Before there was YouTube, there was television. Before there was television, there was film. And before there was film, there was Eadweard Muybridge who created the first moving pictures in the 19th century through stop-motion photography.
Historical significance aside, have you ever heard of Eadweard Muybridge? Likely not – if you’ve read about him before, you’d probably remember his creative interpretation of the word “Edward,” if nothing else.
UBC alumni Josh Epstein and Kyle Rideout aim to remedy this omission. The two have co-written, directed and produced the new film, Eadweard, a stylized historical drama based on Muybridge’s story.
“Our attempt would be to make everybody know who Eadweard Muybridge was,” said Epstein.
Epstein and Rideout’s interpretation of Muybridge is of a tortured genius — an anti-hero who would fit in alongside Walter White or Don Draper. In Eadweard, he is played with cryptic power by actor Michael Eklund, who was recently seen skulking around on the TV show Bates Motel.
The film follows Muybridge from his first encounter with soon-to-be wife, Flora (Sara Canning), through to his time spent conducting “motion studies” in photography at the University of Pennsylvania. It ends with a bang — Muybridge received the last verdict of justifiable homicide in the U.S. for murdering his wife’s lover.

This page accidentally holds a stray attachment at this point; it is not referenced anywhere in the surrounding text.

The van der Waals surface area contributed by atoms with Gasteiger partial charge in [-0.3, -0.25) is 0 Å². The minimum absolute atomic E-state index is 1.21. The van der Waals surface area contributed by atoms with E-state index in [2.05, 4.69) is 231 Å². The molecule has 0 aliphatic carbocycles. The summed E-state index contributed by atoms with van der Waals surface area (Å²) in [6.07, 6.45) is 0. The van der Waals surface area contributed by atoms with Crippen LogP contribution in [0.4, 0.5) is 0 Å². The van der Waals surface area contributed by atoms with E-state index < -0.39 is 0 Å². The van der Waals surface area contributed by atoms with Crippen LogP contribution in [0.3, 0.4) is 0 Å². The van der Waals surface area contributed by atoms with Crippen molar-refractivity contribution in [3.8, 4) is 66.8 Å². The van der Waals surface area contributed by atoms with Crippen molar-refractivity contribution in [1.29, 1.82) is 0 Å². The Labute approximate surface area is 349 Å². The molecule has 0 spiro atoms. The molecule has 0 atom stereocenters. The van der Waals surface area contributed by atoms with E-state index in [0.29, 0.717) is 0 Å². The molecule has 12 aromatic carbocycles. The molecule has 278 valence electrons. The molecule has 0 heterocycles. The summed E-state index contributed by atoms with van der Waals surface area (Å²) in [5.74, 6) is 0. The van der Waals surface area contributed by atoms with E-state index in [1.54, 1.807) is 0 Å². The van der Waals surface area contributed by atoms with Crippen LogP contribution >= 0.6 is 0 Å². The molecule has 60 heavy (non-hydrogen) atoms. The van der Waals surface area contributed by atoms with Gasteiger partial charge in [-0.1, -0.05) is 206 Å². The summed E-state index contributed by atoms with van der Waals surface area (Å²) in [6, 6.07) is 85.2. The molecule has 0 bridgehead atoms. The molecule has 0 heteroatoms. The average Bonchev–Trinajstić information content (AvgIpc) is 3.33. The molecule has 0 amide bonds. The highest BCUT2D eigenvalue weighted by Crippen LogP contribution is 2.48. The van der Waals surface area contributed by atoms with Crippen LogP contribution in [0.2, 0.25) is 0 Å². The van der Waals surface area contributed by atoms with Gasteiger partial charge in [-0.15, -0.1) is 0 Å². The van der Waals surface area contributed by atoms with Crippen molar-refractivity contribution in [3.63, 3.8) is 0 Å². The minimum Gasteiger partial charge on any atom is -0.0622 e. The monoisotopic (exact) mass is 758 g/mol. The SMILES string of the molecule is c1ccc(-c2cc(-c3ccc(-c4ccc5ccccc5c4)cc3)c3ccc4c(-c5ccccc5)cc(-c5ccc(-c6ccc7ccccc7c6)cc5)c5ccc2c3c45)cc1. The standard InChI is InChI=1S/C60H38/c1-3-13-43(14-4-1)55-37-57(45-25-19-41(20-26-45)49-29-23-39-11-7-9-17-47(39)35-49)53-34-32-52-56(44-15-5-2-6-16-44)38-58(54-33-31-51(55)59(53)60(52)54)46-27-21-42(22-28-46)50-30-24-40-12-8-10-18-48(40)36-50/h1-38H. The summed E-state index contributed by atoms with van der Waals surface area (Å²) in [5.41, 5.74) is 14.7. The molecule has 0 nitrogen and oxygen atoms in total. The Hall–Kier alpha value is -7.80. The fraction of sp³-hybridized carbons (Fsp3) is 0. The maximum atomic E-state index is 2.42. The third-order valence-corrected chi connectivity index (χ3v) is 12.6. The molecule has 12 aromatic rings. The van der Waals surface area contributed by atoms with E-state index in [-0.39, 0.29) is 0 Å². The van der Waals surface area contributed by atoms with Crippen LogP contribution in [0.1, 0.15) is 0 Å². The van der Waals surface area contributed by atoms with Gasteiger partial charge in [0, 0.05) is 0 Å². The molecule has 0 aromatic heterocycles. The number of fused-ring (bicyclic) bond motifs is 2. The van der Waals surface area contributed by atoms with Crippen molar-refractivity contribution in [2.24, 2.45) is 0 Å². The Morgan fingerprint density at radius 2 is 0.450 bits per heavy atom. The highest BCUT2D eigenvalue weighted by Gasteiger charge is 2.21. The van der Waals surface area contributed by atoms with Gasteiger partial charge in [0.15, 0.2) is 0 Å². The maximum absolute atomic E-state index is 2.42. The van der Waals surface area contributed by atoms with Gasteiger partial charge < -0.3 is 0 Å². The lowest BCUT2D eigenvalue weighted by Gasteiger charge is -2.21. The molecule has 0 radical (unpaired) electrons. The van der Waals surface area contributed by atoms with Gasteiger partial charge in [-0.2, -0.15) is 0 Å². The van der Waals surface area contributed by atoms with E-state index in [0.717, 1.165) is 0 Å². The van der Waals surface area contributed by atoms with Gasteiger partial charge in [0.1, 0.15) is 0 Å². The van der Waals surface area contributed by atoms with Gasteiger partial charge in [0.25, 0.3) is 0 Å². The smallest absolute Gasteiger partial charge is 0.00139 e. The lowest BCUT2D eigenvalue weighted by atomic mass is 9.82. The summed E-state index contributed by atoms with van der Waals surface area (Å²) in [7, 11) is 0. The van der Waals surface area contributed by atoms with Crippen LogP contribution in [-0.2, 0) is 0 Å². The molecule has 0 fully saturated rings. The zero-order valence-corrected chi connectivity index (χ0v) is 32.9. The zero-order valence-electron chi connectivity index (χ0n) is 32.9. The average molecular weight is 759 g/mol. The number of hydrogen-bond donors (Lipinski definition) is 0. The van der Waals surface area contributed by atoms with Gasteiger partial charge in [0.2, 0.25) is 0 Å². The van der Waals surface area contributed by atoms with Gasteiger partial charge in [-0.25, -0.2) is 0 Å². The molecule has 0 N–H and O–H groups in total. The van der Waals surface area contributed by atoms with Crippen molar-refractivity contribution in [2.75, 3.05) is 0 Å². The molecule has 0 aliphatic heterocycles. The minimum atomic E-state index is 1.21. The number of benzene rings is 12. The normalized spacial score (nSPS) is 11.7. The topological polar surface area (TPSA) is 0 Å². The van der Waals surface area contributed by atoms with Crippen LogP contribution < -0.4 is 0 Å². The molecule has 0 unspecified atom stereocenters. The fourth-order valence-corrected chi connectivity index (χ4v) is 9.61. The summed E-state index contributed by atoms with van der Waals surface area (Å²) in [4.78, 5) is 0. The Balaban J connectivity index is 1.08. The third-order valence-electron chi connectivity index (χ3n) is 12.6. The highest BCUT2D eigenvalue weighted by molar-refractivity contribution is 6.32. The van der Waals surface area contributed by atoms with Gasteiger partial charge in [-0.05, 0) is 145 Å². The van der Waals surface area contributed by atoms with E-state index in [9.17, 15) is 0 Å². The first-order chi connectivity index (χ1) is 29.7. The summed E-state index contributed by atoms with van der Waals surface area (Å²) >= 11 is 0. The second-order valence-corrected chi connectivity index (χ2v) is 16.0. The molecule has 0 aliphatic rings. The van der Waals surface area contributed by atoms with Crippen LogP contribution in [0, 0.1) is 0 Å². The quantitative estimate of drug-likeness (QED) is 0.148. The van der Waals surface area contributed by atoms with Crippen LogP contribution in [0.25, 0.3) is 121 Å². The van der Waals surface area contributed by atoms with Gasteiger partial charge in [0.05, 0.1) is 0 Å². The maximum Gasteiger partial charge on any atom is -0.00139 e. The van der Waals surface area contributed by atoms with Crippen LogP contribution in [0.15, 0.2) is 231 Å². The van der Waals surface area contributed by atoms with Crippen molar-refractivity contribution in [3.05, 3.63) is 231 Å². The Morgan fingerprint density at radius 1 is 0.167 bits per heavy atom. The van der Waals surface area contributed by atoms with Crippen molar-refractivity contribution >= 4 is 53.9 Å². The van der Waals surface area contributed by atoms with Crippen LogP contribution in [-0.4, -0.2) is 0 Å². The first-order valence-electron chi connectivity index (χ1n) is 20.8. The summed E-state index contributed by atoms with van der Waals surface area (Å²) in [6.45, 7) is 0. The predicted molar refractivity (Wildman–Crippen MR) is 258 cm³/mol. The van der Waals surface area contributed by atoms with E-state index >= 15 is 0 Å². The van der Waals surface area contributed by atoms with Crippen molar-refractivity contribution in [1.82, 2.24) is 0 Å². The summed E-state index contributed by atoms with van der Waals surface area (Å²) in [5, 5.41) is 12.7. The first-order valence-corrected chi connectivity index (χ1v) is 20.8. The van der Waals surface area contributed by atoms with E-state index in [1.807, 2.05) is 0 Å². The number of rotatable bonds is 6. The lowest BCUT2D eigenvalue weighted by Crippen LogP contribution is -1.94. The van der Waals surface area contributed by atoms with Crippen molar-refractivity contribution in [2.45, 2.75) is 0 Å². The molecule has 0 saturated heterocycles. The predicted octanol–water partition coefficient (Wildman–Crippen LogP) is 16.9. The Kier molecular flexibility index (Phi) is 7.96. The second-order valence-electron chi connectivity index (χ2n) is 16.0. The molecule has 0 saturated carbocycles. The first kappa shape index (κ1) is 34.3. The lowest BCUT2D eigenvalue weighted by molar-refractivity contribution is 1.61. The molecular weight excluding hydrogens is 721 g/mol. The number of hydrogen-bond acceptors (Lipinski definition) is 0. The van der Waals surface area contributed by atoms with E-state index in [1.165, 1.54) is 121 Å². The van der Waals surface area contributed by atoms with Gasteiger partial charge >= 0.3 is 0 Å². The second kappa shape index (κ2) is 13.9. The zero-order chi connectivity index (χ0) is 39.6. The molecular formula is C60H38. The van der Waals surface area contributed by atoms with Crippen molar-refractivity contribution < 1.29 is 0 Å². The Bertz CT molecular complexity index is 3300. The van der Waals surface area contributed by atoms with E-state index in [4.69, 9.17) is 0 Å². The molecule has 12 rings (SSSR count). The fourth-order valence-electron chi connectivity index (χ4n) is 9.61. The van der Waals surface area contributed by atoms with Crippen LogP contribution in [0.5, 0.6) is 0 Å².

In between, there are plenty of elements that will appeal to lovers of historical costumes and psychodramas alike — these are not typically two groups with a lot of overlap. The film is also suited to photography enthusiasts. It was shot all around British Columbia, resulting in an Instagram feed’s worth of beautiful, well-lit landscapes.
As Muybridge’s wife, Canning is appropriately minx-like and beautiful. She has the unique power to deliver phrases such as, “My father taught me how to use a pinhole camera,” sound like brash propositions. Although Canning plays it to a tee, Flora’s role is a little troubling from the outset.
According to Epstein, hers was the hardest character of all to write. Little was known about her beyond what she wrote about her husband during their divorce trial. As a result, the writers had to reverse-engineer a personality for Flora with varying degrees of success.
“We wanted to take her away from just being someone who was at home and had no other interests,” said Epstein.
“There wasn’t a lot known about her except for the things she wrote about him when they were getting divorced. So we took those things, but we also added in that she desired to be a model and that put her in contrast with what Eadweard was going through.”
Despite the writers’ best efforts, Flora still spends much of the movie either being seductive or complaining about wanting to be more involved in Muybridge’s work. I would have liked to see more about Flora’s inner life without reducing her to a big whiner.
Still, Muybridge’s story is remarkable and he deserves more of a legacy than he’s gotten so far. For this movie, come for the history lesson and stay for the same reason.